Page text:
Author Event: Rick Beyer, author of “The Ghost Army”

Beyer Slide

Rick Beyer will speak as part of the Quad City Arts Visiting Artist series.

Rick Beyer is a best-selling author, an award-winning documentary producer, and a long-time history enthusiast.  With a take on history that is both humorous and illuminating, he has appeared on CBS News, MSNBC, CNN, The Discovery Channel, NPR and Fox News. Rick wrote and produced the PBS documentary The Ghost Army, which has been honored with a CINE Golden Eagle and audience awards at several film festivals.

Thank you to our media sponsor for this event, WQPT, PBS for the Quad City region.


Over There ProgramWith songs and stories, Barry Cloyd, singer/songwriter,  portrays his grandfather, Chalmer M. Cloyd Sr. who enlisted in the U.S. Army in 1917 with music and stories..  He shipped out to France on the RMS Carpathia as a Mess Sergeant and then fought as an infantry soldier in some of the most brutal battles of the “War to End All Wars.”

Sponsored by Friends of the Moline Public Library Foundation.

5 Historical Fiction Books to Read If You Don’t Like Historical Fiction


Photo by Aaron Burden on Unsplash

For as long as I can remember, the historical fiction genre has been a blind spot in my life as a reader. I can never make it through the recommendations. If I had a nickel for every time I picked up and put down The Book Thief, I would be a very rich person. But then I realized that not all historical fiction novels take place in World War II and get made into major Hollywood blockbusters. In fact, according to Wikipedia, pretty much any novel that doesn’t take place in the present can be considered historical fiction—it’s just the WWII books that get the most popular. So, if you’re like me and don’t enjoy the typical “historical fiction” recs, here are five titles to check out that you might enjoy.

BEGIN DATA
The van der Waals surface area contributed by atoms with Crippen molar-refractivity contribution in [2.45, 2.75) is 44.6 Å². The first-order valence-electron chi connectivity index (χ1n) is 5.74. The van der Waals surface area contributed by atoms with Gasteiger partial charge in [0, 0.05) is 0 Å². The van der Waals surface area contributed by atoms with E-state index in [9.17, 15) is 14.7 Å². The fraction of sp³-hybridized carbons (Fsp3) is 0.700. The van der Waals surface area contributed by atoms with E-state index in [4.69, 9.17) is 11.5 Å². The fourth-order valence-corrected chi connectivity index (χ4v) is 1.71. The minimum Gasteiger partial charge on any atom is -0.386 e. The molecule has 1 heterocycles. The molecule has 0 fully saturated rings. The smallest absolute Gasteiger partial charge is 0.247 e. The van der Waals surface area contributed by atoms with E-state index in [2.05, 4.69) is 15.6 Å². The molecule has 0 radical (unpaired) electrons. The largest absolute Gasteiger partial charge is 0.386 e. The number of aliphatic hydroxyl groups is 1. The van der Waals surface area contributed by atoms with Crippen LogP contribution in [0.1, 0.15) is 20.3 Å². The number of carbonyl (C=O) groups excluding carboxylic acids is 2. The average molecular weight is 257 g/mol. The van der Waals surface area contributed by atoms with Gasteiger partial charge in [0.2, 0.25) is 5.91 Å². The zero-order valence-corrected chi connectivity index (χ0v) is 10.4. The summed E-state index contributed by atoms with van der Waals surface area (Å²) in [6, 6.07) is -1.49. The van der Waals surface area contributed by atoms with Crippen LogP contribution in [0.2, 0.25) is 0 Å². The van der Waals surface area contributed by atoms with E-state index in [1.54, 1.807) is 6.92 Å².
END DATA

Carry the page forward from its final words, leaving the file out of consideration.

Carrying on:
See the list of non-WWII historical fiction options at Book Riot.

Love & Frankenstein

Mary Shelley Sign

The world’s first Science Fiction novel, Frankenstein, was written by a 19-year-old named Mary Shelley.  The story of how she came to write such a novel reveals the painful struggle of a brilliant and rebellious mind. Born of two idealistic parents, Mary turned her back on 19th century English social norms to have a relationship with romantic poet Percy Bysshe Shelley.

Come and be enchanted by nationally touring actress and award-winning storyteller Megan Wells, as she tells Mary Shelley’s true story of that famous “dark and stormy night.”


incredible bats show

Come and see live Egyptian Fruit Bats and African Straw-Colored Fruit Bats!

Sharon and Dan have been promoting bat education through these presentations since 1996 with the goal of teaching and informing their audiences about the many benefits of this misunderstood and feared creature. Sharon is an elementary school teacher/ librarian. She has been trained by Bat Conservation International in the conservation of bats. Dan has over 20 years of experience caring for captive Fruit bats.

Driver’s License Exam Review Class

rules of the road
Nancy Johnson, associated with AARP and the Office of the Illinois Secretary of State will present a free, 90-minute Illinois Rules of the Road class for seniors.  Registration is required.

Why are Books That Shape? From Codices to Kindles, Why This Rectangle Stays Golden

Anyone who has ever tried to organize their bookshelves can tell you that books are not a standard size. In fact, even books that fall under the same category (mass market paperbacks, trade paperbacks, hardcovers) can vary wildly. It makes a perfectly matched shelf very difficult.

Despite all of those different sizes, though, almost all books have a certain proportion. From books that could hang off your keychain to dictionaries you can hardly lift, they are almost always rectangles taller than they are wide, at around the same proportions (width:height of about 5:8). And this isn’t a new invention of mass printing: according to The Book by Keith Houston, the oldest books in the world have about the same proportions, though they were often slightly taller than our books now.

Why is that?

Read the whole article at Book Riot to find out.